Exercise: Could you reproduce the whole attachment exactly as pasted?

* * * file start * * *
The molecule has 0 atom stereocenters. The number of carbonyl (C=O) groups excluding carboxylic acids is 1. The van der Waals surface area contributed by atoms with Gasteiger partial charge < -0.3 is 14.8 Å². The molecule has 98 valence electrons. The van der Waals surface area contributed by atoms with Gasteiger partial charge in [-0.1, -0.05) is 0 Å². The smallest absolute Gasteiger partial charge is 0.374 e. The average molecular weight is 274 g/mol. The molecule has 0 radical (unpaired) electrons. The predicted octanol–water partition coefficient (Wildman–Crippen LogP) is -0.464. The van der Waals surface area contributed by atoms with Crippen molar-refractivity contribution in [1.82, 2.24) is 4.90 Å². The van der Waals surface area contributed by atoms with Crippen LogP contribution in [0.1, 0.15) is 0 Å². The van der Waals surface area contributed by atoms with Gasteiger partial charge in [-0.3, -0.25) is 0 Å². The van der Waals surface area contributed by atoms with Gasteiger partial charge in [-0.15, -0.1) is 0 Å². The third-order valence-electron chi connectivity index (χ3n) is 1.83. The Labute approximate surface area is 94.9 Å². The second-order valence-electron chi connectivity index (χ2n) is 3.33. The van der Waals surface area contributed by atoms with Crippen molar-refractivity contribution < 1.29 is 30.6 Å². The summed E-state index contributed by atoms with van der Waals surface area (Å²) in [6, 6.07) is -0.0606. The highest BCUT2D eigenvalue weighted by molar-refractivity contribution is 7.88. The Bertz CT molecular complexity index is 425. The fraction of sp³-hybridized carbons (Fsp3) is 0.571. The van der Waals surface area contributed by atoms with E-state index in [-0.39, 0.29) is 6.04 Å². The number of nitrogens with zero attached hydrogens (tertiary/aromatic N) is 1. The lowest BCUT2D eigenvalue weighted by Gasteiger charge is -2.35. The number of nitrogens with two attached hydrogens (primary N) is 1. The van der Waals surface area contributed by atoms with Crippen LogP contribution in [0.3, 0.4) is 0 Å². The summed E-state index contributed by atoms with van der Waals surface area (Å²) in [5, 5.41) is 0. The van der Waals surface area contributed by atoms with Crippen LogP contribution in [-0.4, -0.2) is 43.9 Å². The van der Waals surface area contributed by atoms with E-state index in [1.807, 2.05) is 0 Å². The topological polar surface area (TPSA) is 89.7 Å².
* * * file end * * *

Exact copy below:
The molecule has 0 atom stereocenters. The number of carbonyl (C=O) groups excluding carboxylic acids is 1. The van der Waals surface area contributed by atoms with Gasteiger partial charge < -0.3 is 14.8 Å². The molecule has 98 valence electrons. The van der Waals surface area contributed by atoms with Gasteiger partial charge in [-0.1, -0.05) is 0 Å². The smallest absolute Gasteiger partial charge is 0.374 e. The average molecular weight is 274 g/mol. The molecule has 0 radical (unpaired) electrons. The predicted octanol–water partition coefficient (Wildman–Crippen LogP) is -0.464. The van der Waals surface area contributed by atoms with Crippen molar-refractivity contribution in [1.82, 2.24) is 4.90 Å². The van der Waals surface area contributed by atoms with Crippen LogP contribution in [0.1, 0.15) is 0 Å². The van der Waals surface area contributed by atoms with Gasteiger partial charge in [-0.3, -0.25) is 0 Å². The van der Waals surface area contributed by atoms with Gasteiger partial charge in [-0.15, -0.1) is 0 Å². The third-order valence-electron chi connectivity index (χ3n) is 1.83. The Labute approximate surface area is 94.9 Å². The second-order valence-electron chi connectivity index (χ2n) is 3.33. The van der Waals surface area contributed by atoms with Crippen molar-refractivity contribution < 1.29 is 30.6 Å². The summed E-state index contributed by atoms with van der Waals surface area (Å²) in [6, 6.07) is -0.0606. The highest BCUT2D eigenvalue weighted by molar-refractivity contribution is 7.88. The Bertz CT molecular complexity index is 425. The fraction of sp³-hybridized carbons (Fsp3) is 0.571. The van der Waals surface area contributed by atoms with E-state index in [-0.39, 0.29) is 6.04 Å². The number of nitrogens with zero attached hydrogens (tertiary/aromatic N) is 1. The lowest BCUT2D eigenvalue weighted by Gasteiger charge is -2.35. The number of nitrogens with two attached hydrogens (primary N) is 1. The van der Waals surface area contributed by atoms with Crippen LogP contribution in [0.3, 0.4) is 0 Å². The summed E-state index contributed by atoms with van der Waals surface area (Å²) in [5, 5.41) is 0. The van der Waals surface area contributed by atoms with Crippen LogP contribution in [-0.4, -0.2) is 43.9 Å². The van der Waals surface area contributed by atoms with E-state index in [1.807, 2.05) is 0 Å². The topological polar surface area (TPSA) is 89.7 Å².